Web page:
Recently, the New York City Commission on Human Rights (the “Commission”) released the Fact Sheet and Notice referenced in the Stop Sexual Harassment in NYC Act (the “Act”).
The Act, which was signed into law on May 9, 2018, requires New York City-based employers with at least 15 employees (whether or not all of the employees work in the City) to implement over the course of the next year significant mandates aimed at addressing sexual harassment in the workplace, including posting and fact sheet distribution requirements. The Commission has now followed through with the officially sanctioned notice and poster. Continue reading “Poster and Notice Requirements for “Stop Sexual Harassment in NYC Act””
Laura Reathaford, Caroline Powell Donelan, and Caitlin I. Sanders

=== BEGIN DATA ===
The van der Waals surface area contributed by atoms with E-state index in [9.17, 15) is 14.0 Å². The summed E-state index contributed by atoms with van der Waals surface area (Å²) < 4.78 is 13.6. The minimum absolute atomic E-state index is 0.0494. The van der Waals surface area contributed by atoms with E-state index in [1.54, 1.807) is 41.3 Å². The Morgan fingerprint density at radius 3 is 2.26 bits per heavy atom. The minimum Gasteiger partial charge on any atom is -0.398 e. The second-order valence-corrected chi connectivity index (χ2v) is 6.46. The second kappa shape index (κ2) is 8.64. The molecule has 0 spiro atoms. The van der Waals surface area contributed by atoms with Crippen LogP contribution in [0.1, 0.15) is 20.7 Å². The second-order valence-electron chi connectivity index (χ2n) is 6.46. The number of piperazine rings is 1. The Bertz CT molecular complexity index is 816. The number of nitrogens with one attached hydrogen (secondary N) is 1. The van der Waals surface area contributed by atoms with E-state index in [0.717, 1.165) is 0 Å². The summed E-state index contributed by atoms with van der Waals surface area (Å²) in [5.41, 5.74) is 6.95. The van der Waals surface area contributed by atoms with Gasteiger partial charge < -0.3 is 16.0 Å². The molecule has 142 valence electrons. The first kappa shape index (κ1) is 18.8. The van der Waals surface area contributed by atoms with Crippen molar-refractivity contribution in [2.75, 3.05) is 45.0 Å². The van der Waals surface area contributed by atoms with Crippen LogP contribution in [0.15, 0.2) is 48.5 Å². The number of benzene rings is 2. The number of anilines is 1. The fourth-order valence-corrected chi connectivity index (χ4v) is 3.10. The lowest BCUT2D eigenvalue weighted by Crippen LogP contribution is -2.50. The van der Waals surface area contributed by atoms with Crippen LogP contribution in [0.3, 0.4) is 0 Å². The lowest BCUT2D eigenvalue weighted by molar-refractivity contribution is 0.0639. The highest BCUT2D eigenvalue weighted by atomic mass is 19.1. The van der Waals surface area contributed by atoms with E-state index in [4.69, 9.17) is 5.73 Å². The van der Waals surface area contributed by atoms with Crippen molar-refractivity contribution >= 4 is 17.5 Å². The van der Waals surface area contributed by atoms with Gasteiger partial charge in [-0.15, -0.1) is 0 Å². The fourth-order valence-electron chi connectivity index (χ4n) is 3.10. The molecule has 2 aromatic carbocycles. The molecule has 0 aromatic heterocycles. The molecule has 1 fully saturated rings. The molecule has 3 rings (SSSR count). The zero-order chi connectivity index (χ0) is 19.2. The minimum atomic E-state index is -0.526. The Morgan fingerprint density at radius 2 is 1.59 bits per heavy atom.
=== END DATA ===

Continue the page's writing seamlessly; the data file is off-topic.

On July 26, 2018, the California Supreme Court issued its long-awaited opinion in Troester v. Starbucks Corp., __ P.3d __ (2018). In the days that have followed, legal headlines have lamented the presumed “death” of the de minimis doctrine. But is Troester really that simple? And what does it mean for employer rounding policies?
The issue in Troester was whether the federal Fair Labor Standards Act’s (“FLSA”) de minimis doctrine applies to claims for unpaid wages under certain provisions of the California Labor Code. For the better half of the past century, the de minimis doctrine has been applied in the federal wage and hour context to excuse payment of wages under the FLSA for insubstantial or insignificant periods of time. Continue reading ““De Minimis” May Be Down, but It’s Not Out—And What Does It Mean for Employer Rounding Policies in California?”
Jason E. Reisman